Rising junior Dallas Lloyd, fresh off his transition from quarterback to safety late last season, has been getting a lot of advice from a pair of football giants this spring: Duane Akina and Richard Sherman ‘10.
Akina, a 35-year coaching veteran known as one of the best defensive backs coaches in the country, just arrived on the Farm a few weeks ago; Monday’s practice kicking off the second session of spring ball was his first chance to interact with the Cardinal’s secondary on the field. In the meantime, Lloyd has learned a thing or two from Sherman, who has worked out on campus during the NFL offseason.
“He said coming from the offense is unique because you have the perspective of someone who’s on the offense,” Lloyd said. “You have route concepts and what receivers are trying to do, and being a quarterback before, techniques that quarterbacks use to look safeties off, where their eyes are, their shoulders.”
Of course, Sherman switched from offense to defense at Stanford before becoming an All-Pro cornerback and Super Bowl champion with the Seattle Seahawks. Lloyd has the chance to reinvent himself as well, coming off a season that saw him lose the keys to the Cardinal’s read-option package due to fumbling issues.
Akina likes what he sees so far from both Lloyd and classmate Kodi Whitfield, who was converted from a wide receiver to a defensive back this offseason. Yet he cautioned that the moves might take time.
“[Lloyd is] a big athlete that can run, and I think there’s some tremendous upside,” Akina said. “So I just think we need reps. It’s not a position that’s just ‘add water, instant football player.’ It takes time to develop.”
Also developing this spring is the relationship between the defensive backs and their new coach, who will take over for former defensive coordinator Derek Mason at the helm of the position group. The early returns are good.
“I guess it’s different from Coach Mason, but it’s the same in that it’s a guy that wants to win, [and] is a real smart coach,” said second-year starting strong safety Jordan Richards. “And we’re excited to play for him.”
“It’s just very apparent that he cares about us as people,” Lloyd added. “He compared us to his sons — he has a lot of sons — and he said that he’s going to coach us hard.”
Akina said Monday that he considered taking a break from coaching after the staffing change at Texas, but that he has admired Stanford on film for years and was intrigued by the Cardinal’s coaches and their philosophy.
“I just believe they’ve cracked the code,” Akina said. “They’ve been able to take that competitive spirit in the classroom and they brought it to the grass.”
Akina also noted that the move brings him closer to Hawaii, where he was born.
Head coach David Shaw was asked about last week’s controversial decision by the National Labor Relations Board, which ruled that college football players at Northwestern — and, by extension, other private schools such as Stanford — could unionize as employees of their university. Shaw said that he was confused by the motivation for the case because of how well Northwestern provides for its players, and he said that Stanford’s program is an example of the financial benefits already provided to college athletes.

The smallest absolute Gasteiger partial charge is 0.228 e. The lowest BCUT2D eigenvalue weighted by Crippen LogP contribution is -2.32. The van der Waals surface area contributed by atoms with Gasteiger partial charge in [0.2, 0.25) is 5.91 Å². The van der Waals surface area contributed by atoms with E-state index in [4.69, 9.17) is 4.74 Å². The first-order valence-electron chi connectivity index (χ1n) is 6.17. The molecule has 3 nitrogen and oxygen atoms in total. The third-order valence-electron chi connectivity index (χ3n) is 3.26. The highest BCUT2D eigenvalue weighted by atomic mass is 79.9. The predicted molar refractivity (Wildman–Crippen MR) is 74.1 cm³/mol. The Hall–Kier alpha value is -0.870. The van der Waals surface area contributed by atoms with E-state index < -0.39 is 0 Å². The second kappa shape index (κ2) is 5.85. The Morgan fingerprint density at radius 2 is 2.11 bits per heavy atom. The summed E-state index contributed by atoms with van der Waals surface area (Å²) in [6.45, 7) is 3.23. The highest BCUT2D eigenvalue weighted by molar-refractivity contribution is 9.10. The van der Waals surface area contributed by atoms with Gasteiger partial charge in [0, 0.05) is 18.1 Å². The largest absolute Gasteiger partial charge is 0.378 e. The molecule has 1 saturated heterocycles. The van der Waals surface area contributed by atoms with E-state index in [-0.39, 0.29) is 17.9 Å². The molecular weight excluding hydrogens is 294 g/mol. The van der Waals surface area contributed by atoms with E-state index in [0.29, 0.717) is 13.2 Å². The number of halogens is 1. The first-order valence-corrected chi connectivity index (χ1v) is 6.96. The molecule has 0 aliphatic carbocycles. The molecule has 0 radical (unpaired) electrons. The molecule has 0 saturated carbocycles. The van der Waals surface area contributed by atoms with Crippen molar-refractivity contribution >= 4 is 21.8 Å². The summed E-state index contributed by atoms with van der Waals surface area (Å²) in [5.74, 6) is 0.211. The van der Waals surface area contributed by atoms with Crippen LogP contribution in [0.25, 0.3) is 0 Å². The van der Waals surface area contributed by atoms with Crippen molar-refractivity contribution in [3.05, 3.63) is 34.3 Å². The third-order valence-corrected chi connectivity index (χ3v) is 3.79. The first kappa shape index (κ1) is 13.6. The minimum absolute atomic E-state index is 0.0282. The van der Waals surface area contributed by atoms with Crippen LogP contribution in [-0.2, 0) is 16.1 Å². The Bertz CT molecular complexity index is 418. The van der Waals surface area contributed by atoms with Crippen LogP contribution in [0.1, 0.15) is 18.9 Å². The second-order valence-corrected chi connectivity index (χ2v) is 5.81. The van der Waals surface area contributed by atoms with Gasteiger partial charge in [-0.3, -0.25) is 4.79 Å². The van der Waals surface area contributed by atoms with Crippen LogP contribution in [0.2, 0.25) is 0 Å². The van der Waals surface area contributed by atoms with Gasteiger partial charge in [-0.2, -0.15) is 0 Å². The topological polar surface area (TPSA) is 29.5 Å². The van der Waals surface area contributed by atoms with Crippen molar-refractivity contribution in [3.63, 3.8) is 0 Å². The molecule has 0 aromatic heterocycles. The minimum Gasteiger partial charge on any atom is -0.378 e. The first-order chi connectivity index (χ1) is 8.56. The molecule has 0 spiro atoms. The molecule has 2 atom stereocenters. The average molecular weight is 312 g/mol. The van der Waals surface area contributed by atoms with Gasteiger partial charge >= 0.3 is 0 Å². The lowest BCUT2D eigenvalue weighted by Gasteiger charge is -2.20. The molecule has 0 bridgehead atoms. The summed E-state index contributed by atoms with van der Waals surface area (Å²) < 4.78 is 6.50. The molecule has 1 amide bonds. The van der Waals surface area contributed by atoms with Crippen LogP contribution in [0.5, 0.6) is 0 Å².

“You talk about a place like this, where it’s $60,000 a year on scholarship, and they’ll get health care and 20-hour weeks,” Shaw said. “There are people who are chemistry students that have a lot of hours also. So I’m curious. I’m curious to where it goes from here. I’m curious how it affects everybody, but I’m waiting to see why this is so vital. We haven’t had a kid go out of pocket for a surgery. There’s not a kid here, in particular, that’s ever had an issue that we haven’t tried our best to take care of for a health care reason. That would go against everything that we stand for.”
“There’s nobody that has our players’ best interests at heart more than us,” Shaw added later. “If this is a cost of attendance thing, we’ll do whatever the NCAA allows us to do. But I’ll tell you this: I know we’re preparing these young men for more than just football. We’re not using them for anything. We’re giving them an unbelievable education, unbelievable contacts. Hopefully they’ll have a phenomenal experience here, athletically, academically, socially. And hopefully they go on to influence this great nation. But to insinuate that there’s anything we’re doing to harm these young men, I think is just not correct.”
Shaw also addressed comments made by former Wildcats quarterback Kain Colter, who verbally committed to Stanford in 2009 before switching to Northwestern, where he just finished his final year.
In a recent interview, Colter implied that the Cardinal revoked their scholarship offer because he injured himself early in his senior year of high school. Shaw staunchly opposed that claim.
“I can tell you 100 percent, there was no issue with his injury,” Shaw said. “Our track record speaks for itself. We’ve never dropped a kid from a scholarship offer or from a commitment because of injury…I [was recruiting in] Colorado at the time. I went to his high school. I talked to his high school coach. I sat there for an hour and a half and watched all the kid’s film. There’s no way we dropped the scholarship offer because he got hurt.”
Shaw added that three recruits in Colter’s class who did end up coming to Stanford all suffered season-ending injuries as high school seniors.
Rising senior wide receiver Ty Montgomery won’t return to the playing field during the second session of spring practice, Shaw confirmed on Monday.
In addition to recovering from the knee injury he suffered in the Rose Bowl on Jan. 1, Montgomery underwent minor surgery on his arm to resolve another issue. Shaw said that his star playmaker would be back in time for training camp.
Contact Joseph Beyda at jbeyda ‘at’ stanford.edu.